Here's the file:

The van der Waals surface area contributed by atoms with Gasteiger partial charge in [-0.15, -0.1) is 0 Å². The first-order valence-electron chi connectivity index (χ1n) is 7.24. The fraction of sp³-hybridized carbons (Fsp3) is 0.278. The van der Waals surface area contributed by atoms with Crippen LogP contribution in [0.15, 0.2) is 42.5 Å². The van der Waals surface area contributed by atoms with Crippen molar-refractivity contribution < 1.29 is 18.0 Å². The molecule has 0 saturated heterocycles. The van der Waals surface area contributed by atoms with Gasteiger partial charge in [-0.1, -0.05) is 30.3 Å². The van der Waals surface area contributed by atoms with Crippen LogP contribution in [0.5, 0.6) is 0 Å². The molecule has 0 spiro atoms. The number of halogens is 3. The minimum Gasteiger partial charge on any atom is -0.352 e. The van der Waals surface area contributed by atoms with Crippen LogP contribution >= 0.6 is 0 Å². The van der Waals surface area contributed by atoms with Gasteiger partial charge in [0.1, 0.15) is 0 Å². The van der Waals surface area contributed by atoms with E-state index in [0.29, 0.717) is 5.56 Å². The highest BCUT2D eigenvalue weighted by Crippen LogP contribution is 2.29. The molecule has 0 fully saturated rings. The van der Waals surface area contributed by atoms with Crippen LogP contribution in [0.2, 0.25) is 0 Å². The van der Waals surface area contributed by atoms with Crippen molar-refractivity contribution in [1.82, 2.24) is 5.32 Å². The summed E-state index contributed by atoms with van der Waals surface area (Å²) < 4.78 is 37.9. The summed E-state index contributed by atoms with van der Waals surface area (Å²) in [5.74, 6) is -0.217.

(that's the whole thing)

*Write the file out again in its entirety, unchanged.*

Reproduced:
The van der Waals surface area contributed by atoms with Gasteiger partial charge in [-0.15, -0.1) is 0 Å². The first-order valence-electron chi connectivity index (χ1n) is 7.24. The fraction of sp³-hybridized carbons (Fsp3) is 0.278. The van der Waals surface area contributed by atoms with Crippen LogP contribution in [0.15, 0.2) is 42.5 Å². The van der Waals surface area contributed by atoms with Crippen molar-refractivity contribution < 1.29 is 18.0 Å². The molecule has 0 saturated heterocycles. The van der Waals surface area contributed by atoms with Gasteiger partial charge in [-0.1, -0.05) is 30.3 Å². The van der Waals surface area contributed by atoms with Crippen LogP contribution in [0.5, 0.6) is 0 Å². The molecule has 0 spiro atoms. The number of halogens is 3. The minimum Gasteiger partial charge on any atom is -0.352 e. The van der Waals surface area contributed by atoms with Crippen LogP contribution >= 0.6 is 0 Å². The van der Waals surface area contributed by atoms with Gasteiger partial charge in [0.1, 0.15) is 0 Å². The van der Waals surface area contributed by atoms with E-state index in [0.29, 0.717) is 5.56 Å². The highest BCUT2D eigenvalue weighted by Crippen LogP contribution is 2.29. The molecule has 0 fully saturated rings. The van der Waals surface area contributed by atoms with Crippen LogP contribution in [0.2, 0.25) is 0 Å². The van der Waals surface area contributed by atoms with Crippen molar-refractivity contribution in [1.82, 2.24) is 5.32 Å². The summed E-state index contributed by atoms with van der Waals surface area (Å²) < 4.78 is 37.9. The summed E-state index contributed by atoms with van der Waals surface area (Å²) in [5.74, 6) is -0.217.